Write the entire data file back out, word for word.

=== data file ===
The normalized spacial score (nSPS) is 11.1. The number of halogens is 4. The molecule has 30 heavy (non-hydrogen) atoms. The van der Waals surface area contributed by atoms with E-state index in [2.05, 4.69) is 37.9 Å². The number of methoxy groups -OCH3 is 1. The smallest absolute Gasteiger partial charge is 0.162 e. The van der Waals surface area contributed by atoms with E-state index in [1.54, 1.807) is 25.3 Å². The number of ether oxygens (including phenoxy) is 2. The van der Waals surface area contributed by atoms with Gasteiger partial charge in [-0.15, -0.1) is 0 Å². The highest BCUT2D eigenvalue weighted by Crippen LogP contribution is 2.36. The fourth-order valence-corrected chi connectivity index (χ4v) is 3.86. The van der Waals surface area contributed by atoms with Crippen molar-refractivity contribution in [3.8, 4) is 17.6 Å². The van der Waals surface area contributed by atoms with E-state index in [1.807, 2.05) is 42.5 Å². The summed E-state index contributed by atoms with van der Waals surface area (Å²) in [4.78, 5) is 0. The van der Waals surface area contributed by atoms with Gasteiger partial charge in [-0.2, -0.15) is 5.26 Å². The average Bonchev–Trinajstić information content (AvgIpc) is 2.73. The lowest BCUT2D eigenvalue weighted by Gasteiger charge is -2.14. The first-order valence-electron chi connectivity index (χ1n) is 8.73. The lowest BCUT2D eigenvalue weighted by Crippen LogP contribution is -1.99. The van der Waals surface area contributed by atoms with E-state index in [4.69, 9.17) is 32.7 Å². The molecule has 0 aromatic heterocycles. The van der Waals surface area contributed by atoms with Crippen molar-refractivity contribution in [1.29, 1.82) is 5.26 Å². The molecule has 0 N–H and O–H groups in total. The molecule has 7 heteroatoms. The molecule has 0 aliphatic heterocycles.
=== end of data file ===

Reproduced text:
The normalized spacial score (nSPS) is 11.1. The number of halogens is 4. The molecule has 30 heavy (non-hydrogen) atoms. The van der Waals surface area contributed by atoms with E-state index in [2.05, 4.69) is 37.9 Å². The number of methoxy groups -OCH3 is 1. The smallest absolute Gasteiger partial charge is 0.162 e. The van der Waals surface area contributed by atoms with E-state index in [1.54, 1.807) is 25.3 Å². The number of ether oxygens (including phenoxy) is 2. The van der Waals surface area contributed by atoms with Gasteiger partial charge in [-0.15, -0.1) is 0 Å². The highest BCUT2D eigenvalue weighted by Crippen LogP contribution is 2.36. The fourth-order valence-corrected chi connectivity index (χ4v) is 3.86. The van der Waals surface area contributed by atoms with Crippen molar-refractivity contribution in [3.8, 4) is 17.6 Å². The van der Waals surface area contributed by atoms with E-state index in [1.807, 2.05) is 42.5 Å². The summed E-state index contributed by atoms with van der Waals surface area (Å²) in [4.78, 5) is 0. The van der Waals surface area contributed by atoms with Gasteiger partial charge in [-0.2, -0.15) is 5.26 Å². The average Bonchev–Trinajstić information content (AvgIpc) is 2.73. The lowest BCUT2D eigenvalue weighted by Gasteiger charge is -2.14. The first-order valence-electron chi connectivity index (χ1n) is 8.73. The lowest BCUT2D eigenvalue weighted by Crippen LogP contribution is -1.99. The van der Waals surface area contributed by atoms with E-state index in [4.69, 9.17) is 32.7 Å². The molecule has 0 aromatic heterocycles. The van der Waals surface area contributed by atoms with Crippen molar-refractivity contribution in [1.29, 1.82) is 5.26 Å². The molecule has 0 N–H and O–H groups in total. The molecule has 7 heteroatoms. The molecule has 0 aliphatic heterocycles.